What are some of the greatest challenges you have faced in business in Croatia?

With CampMap there have been no big challenges so far, there is the usual bureaucracy, although as I mentioned this is improving. However, a major challenge in the future is how we can grow this business outside of Croatia, the only solution to that now is to move the business legal ownership to another country. This is a real shame but the framework for having investors and customers in Europe or Globally simply doesn’t exist or is too complicated to be practical for a company of our size.

If you knew then, what you know now, would you have come?

The reason for my move to Croatia was not as an entrepreneur but the opportunities in Croatia brought the entrepreneur in me to the surface, so either way, yes, I would definitely have moved to Croatia knowing what I know now.

What are 3 things you love about Croatia?

The first thing is the physical geography, the sea, islands, forests and mountains this is very familiar to me from growing up in Scotland. I love spending time outdoors with my family or competing in trail races in the mountains. 


After that it’s the climate, especially here in Rijeka, where the summer is warm and you can enjoy swimming in the sea and spending lots of time outdoors. But the winter is also cold, wet with snow and rain (something that is very familiar to me). It creates a real change in seasons which is sometimes missed in some other countries with warmer climates.

Finally, it has to be the culture which is summarised best by the food and the people, both are amazing. There is nothing better than getting together with family or friends for a big meal or BBQ in the garden.

What are 3 things you would like to see improved in the business climate in Croatia?

If I had been asked this question a few years ago then some of my answers would have been solved already which is a good sign that things are getting better. For what’s left to improve I would say:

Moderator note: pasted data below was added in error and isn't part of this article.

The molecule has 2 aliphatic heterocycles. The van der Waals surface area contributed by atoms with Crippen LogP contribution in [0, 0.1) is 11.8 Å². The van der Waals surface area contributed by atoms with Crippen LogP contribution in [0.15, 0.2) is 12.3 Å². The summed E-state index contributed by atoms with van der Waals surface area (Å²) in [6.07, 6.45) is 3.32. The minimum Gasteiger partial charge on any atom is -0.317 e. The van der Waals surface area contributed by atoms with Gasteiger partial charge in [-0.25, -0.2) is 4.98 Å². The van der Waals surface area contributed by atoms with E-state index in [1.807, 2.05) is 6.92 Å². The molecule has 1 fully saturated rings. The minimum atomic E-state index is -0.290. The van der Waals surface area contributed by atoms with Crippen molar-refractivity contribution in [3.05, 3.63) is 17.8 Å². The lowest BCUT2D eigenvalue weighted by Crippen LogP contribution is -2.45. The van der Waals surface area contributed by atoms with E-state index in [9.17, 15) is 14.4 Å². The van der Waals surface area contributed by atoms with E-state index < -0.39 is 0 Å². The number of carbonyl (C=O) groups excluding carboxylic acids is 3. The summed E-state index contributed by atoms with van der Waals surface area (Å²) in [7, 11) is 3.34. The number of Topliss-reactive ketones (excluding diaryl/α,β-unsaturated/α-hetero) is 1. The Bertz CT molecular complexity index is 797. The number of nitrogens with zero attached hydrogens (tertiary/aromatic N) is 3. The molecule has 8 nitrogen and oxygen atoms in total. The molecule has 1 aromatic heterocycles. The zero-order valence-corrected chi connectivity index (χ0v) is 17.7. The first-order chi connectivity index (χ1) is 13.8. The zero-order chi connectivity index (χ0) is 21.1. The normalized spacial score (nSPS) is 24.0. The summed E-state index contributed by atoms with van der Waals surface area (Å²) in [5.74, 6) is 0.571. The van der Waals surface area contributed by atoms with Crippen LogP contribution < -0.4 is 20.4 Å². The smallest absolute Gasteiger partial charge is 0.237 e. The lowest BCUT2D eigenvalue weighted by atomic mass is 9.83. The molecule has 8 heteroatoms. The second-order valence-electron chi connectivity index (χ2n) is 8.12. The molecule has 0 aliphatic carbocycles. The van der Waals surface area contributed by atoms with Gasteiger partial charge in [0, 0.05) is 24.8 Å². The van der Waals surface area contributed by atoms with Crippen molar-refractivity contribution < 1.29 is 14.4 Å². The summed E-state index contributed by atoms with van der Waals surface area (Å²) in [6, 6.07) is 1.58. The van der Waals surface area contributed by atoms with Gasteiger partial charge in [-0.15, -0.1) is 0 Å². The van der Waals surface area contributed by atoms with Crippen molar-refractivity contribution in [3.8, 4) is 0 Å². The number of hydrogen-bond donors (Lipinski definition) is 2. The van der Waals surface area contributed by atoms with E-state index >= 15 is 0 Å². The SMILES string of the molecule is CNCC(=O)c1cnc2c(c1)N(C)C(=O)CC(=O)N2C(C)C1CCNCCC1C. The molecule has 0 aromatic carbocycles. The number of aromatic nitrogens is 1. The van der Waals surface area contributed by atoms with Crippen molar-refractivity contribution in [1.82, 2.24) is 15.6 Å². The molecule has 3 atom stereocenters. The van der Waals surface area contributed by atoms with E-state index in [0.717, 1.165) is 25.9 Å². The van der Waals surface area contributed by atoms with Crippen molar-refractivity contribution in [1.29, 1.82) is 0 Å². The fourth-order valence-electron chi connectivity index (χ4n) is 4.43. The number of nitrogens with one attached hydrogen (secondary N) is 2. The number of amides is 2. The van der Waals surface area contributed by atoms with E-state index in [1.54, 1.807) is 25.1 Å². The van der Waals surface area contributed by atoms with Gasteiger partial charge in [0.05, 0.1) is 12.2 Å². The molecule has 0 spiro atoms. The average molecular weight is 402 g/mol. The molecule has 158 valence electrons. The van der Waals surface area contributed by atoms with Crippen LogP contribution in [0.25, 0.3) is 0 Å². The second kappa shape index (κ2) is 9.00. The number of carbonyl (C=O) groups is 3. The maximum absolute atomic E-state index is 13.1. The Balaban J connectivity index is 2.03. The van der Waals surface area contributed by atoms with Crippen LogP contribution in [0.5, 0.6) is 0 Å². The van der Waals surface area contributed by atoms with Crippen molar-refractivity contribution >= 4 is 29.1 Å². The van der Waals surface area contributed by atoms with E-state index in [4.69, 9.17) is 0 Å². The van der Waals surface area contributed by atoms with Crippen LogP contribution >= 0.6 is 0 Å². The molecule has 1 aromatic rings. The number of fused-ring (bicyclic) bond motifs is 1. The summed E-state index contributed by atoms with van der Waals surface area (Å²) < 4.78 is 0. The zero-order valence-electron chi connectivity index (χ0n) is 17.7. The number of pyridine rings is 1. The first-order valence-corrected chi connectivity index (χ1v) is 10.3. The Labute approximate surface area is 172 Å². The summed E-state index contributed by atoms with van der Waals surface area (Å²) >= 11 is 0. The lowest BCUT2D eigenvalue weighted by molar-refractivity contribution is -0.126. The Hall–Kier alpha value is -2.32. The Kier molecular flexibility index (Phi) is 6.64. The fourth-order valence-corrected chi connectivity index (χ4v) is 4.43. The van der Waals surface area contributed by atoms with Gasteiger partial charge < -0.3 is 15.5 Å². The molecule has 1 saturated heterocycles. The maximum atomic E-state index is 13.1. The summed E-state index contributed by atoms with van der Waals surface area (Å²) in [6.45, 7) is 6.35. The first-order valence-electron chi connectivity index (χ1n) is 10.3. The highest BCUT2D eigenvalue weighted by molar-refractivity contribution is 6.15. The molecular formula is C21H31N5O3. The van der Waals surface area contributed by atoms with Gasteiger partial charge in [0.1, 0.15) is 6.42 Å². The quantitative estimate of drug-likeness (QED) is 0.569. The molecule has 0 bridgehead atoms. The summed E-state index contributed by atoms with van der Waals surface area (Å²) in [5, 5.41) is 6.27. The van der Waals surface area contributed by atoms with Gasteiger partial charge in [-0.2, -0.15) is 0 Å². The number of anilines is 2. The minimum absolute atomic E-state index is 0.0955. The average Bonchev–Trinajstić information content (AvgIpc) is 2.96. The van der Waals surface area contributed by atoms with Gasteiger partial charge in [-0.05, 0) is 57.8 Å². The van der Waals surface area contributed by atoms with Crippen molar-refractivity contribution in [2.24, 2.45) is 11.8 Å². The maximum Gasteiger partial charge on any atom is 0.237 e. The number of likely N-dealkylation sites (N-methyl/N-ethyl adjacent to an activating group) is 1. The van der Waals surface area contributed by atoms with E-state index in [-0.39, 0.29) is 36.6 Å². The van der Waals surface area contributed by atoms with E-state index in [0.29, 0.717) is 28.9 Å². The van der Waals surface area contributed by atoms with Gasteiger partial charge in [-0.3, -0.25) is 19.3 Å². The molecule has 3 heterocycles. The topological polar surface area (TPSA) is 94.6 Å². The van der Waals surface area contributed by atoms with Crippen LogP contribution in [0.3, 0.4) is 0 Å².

Move all possible business services and reporting to be online and digital.

Delegate responsibility of a company to the director completely, removing unnecessary checks and processes.

Copy and implement the simple and flexible investment structure and framework for limited companies (d.o.o.) from countries like the UK and US.

How is it working with Croatians in terms of a business mentality?

My experience has been very positive, certainly within the travel and tourism industry in which we are working. Almost everyone has been open to talk and look at our products and thankfully many of them have been interested to do further business with us.

Advice for foreign entrepreneurs thinking of coming to Croatia?

Do your homework and read some of the sites online about doing business in Croatia, many of the government websites are now also available in English and some steps can be done online.

Don’t be afraid to come to Croatia, especially from within the EU, but make sure you know what it takes to get started. You cannot do it on your own, you are going to need people to help you especially a notary and it would be a good idea to find an accountant before you open the business. Be prepared to wait in queues and sign plenty of documents.

Apart from that, the work life balance and lifestyle in Croatia is great, healthcare, schooling, and nursery for young children are also excellent. If you have a good idea and want an adventure, there are not many better places to be an entrepreneur in Europe than Croatia. There is also a great VC based in Zagreb called Fil Rouge Capital. They are helping develop the start-up ecosystem in Croatia and are always looking for bold entrepreneurs with a big idea.

To learn more about the foreign entrepreneurs trying to make it in The Beautiful Croatia, check out the heroes we have covered already

Are you a foreign entrepreneur trying to make it work in Croatia and would like to promote your story? Contact us on This email address is being protected from spambots. You need JavaScript enabled to view it.